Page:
Evans’ research surveyed over 100,000 pages of recently-declassified Federal Bureau of Investigation (FBI) files, which he argued “are a treasure house of information on Communist penetration of American life and institutions, suspects tracked down by the Bureau, countermeasures taken, and related topics. To its credit, the FBI was watching these matters pretty closely while others allegedly standing guard were dozing, or in the throes of deep denial.”
But if two MLA scholars, speaking at a panel entitled “The FBI Files on Modernism” are to be believed, the FBI was unnecessarily persecuting artists and homosexuals, limiting free speech because of Communist paranoia. City College New York Professor Andrea Weiss recounted how the FBI “relentlessly” investigated Klaus Mann and his sister Erika based on “unsubstantiated” charges. She said,
“From an anonymous, undated letter in Klaus Manns’ FBI file: ‘I would draw your attention to the activities in the United States of Klaus Mann and his sister Erika Mann. They are the son and daughter of the well-known author Thomas Mann. Klaus and Erika Mann are very active agents of the Comintern. They were very active in Berlin before Hitler seized power and Klaus Mann was an active agent of Stalin in Paris for many years. We hear that he is now editing an English publication, Decision, in the United States.’ And with these unsubstantiated charges, the FBI embarked on a relentless investigation of Klaus and Erika Mann which did not let up until Klaus committed suicide in 1949 and Erica collapsed under the pressure and left the United States for good in 1951.”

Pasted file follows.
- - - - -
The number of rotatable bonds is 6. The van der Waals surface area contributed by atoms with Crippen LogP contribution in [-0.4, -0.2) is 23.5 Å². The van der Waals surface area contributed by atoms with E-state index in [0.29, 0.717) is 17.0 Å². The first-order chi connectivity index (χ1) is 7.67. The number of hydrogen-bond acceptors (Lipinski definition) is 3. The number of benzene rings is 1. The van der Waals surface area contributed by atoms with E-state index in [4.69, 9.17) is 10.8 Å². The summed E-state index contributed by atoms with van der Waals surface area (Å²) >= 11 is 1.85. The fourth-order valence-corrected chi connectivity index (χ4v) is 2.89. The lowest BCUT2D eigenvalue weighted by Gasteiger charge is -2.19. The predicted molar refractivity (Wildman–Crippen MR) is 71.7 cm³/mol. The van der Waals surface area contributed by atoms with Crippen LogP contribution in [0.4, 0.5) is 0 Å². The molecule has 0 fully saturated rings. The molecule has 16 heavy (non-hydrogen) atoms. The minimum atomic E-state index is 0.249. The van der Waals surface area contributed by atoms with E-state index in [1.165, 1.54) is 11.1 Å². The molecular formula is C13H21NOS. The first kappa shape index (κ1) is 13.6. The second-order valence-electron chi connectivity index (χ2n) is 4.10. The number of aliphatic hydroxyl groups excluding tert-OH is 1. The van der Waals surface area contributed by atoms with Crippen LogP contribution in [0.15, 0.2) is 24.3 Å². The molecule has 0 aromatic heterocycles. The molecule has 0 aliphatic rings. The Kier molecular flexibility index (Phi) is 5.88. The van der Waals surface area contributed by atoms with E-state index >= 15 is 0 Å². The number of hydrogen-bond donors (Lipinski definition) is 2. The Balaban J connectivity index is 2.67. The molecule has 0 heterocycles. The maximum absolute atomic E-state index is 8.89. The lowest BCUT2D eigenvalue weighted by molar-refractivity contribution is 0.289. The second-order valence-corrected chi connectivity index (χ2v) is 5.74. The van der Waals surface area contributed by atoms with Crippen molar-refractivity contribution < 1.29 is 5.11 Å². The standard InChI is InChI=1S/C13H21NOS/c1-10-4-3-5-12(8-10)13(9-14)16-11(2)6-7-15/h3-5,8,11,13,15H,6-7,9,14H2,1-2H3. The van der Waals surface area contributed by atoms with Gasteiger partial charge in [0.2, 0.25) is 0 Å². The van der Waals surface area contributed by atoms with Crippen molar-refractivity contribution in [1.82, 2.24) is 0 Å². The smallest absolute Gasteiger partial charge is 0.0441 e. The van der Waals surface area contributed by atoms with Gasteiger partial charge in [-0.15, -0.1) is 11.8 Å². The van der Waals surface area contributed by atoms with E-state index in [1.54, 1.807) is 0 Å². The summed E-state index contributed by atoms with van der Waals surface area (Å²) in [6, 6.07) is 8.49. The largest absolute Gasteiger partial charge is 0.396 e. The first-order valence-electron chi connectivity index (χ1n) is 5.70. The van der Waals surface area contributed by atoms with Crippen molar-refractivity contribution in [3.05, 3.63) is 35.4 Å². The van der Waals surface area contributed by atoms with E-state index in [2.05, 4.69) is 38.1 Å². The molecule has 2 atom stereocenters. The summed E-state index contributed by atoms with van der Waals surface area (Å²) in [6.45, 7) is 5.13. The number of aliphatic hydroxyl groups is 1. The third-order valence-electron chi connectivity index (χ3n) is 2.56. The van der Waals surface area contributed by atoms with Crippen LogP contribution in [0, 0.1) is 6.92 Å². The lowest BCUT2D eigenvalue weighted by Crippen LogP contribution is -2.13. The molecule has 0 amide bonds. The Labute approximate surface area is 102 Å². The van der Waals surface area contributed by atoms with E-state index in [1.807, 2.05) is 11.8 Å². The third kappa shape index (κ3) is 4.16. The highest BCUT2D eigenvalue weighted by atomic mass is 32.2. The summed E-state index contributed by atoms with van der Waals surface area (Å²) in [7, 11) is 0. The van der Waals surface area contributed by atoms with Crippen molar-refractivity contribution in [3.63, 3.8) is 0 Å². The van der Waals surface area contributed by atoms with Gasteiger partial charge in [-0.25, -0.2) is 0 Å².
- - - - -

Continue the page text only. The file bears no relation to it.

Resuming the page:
Some reasons the FBI might have been suspicious of the pair, either not mentioned or downplayed by Weiss, include
1. Erika’s husband of convenience (also gay), W. H. Auden, was a Marxist and had traveled to Spain during the Spanish Civil War.2. Erika and Klaus also traveled to Spain to report on the events of the Spanish Civil War, where the Soviet-backed Abraham Lincoln Brigade fought General Francisco Franco’s forces. (The U.S. government sided with Franco).
3. Klaus was a socialist and Marxist himself. As Christopher Lorey and John L. Plews hint in Queering the Canon, “as a member of the socialist camp, he endorsed the Marxist analysis that capitalism was the underlying breeding ground for fascism…Furthermore, Mann believed that a ‘humanist socialism’ was the only alternative to fascism.”
Professor Andrew Strombeck of Wright State University explored “how government repression serves to limit the artistic literary production,” particularly in the case of “perhaps one of the three most prominent African-American communists of his generation,” Richard Wright. “The most prominent reason for the FBI’s interest in Wright lay with Wright’s tense decade-long association with [the] Communist Party…And unlike other writers of the left…Wright actually joined the Communist Party,” he said.
“As the FBI’s [and] CIA’s early 20th century activities repeatedly reveal, as new instruments of surveillance are created such as the Patriot Act, Wright’s response to his own surveillance continues to be important because, as Savage Holiday demonstrates, the problems of Hoover didn’t disappear when he died…Hoover pathology would live on [in] the institutional methods created,” asserted Strombeck.
Perhaps scholars should spend more time studying the repression, citizen surveillance, and human rights abuses under Joseph Stalin and other Communist regimes.
Bethany Stotts is a staff writer at Accuracy in Academia.